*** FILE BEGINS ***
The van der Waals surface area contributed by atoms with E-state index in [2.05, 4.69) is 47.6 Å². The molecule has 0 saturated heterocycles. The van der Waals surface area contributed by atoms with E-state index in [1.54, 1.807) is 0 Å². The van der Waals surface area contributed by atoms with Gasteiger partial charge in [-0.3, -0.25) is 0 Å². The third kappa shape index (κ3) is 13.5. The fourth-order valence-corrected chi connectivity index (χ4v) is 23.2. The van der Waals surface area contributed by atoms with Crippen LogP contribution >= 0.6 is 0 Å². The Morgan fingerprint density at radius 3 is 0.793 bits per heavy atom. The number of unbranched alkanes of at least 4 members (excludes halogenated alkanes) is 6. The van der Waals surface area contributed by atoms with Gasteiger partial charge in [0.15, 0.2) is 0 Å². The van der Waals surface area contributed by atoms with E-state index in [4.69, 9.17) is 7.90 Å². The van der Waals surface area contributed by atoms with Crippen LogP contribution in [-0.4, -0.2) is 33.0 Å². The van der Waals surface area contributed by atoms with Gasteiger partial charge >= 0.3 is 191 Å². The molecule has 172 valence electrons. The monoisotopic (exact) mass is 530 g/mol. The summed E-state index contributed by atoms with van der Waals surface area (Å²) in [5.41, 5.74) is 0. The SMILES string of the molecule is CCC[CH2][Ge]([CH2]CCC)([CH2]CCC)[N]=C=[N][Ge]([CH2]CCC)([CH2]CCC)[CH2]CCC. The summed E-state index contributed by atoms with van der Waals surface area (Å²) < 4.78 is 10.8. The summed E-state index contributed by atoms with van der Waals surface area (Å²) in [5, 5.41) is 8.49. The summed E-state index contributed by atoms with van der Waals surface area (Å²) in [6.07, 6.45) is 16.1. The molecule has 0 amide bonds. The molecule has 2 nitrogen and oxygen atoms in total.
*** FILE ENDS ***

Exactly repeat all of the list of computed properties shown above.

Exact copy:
The van der Waals surface area contributed by atoms with E-state index in [2.05, 4.69) is 47.6 Å². The molecule has 0 saturated heterocycles. The van der Waals surface area contributed by atoms with E-state index in [1.54, 1.807) is 0 Å². The van der Waals surface area contributed by atoms with Gasteiger partial charge in [-0.3, -0.25) is 0 Å². The third kappa shape index (κ3) is 13.5. The fourth-order valence-corrected chi connectivity index (χ4v) is 23.2. The van der Waals surface area contributed by atoms with Crippen LogP contribution >= 0.6 is 0 Å². The Morgan fingerprint density at radius 3 is 0.793 bits per heavy atom. The number of unbranched alkanes of at least 4 members (excludes halogenated alkanes) is 6. The van der Waals surface area contributed by atoms with Gasteiger partial charge in [0.15, 0.2) is 0 Å². The van der Waals surface area contributed by atoms with E-state index in [4.69, 9.17) is 7.90 Å². The van der Waals surface area contributed by atoms with Crippen LogP contribution in [-0.4, -0.2) is 33.0 Å². The van der Waals surface area contributed by atoms with Gasteiger partial charge >= 0.3 is 191 Å². The molecule has 172 valence electrons. The monoisotopic (exact) mass is 530 g/mol. The summed E-state index contributed by atoms with van der Waals surface area (Å²) in [5.41, 5.74) is 0. The SMILES string of the molecule is CCC[CH2][Ge]([CH2]CCC)([CH2]CCC)[N]=C=[N][Ge]([CH2]CCC)([CH2]CCC)[CH2]CCC. The summed E-state index contributed by atoms with van der Waals surface area (Å²) < 4.78 is 10.8. The summed E-state index contributed by atoms with van der Waals surface area (Å²) in [5, 5.41) is 8.49. The summed E-state index contributed by atoms with van der Waals surface area (Å²) in [6.07, 6.45) is 16.1. The molecule has 0 amide bonds. The molecule has 2 nitrogen and oxygen atoms in total.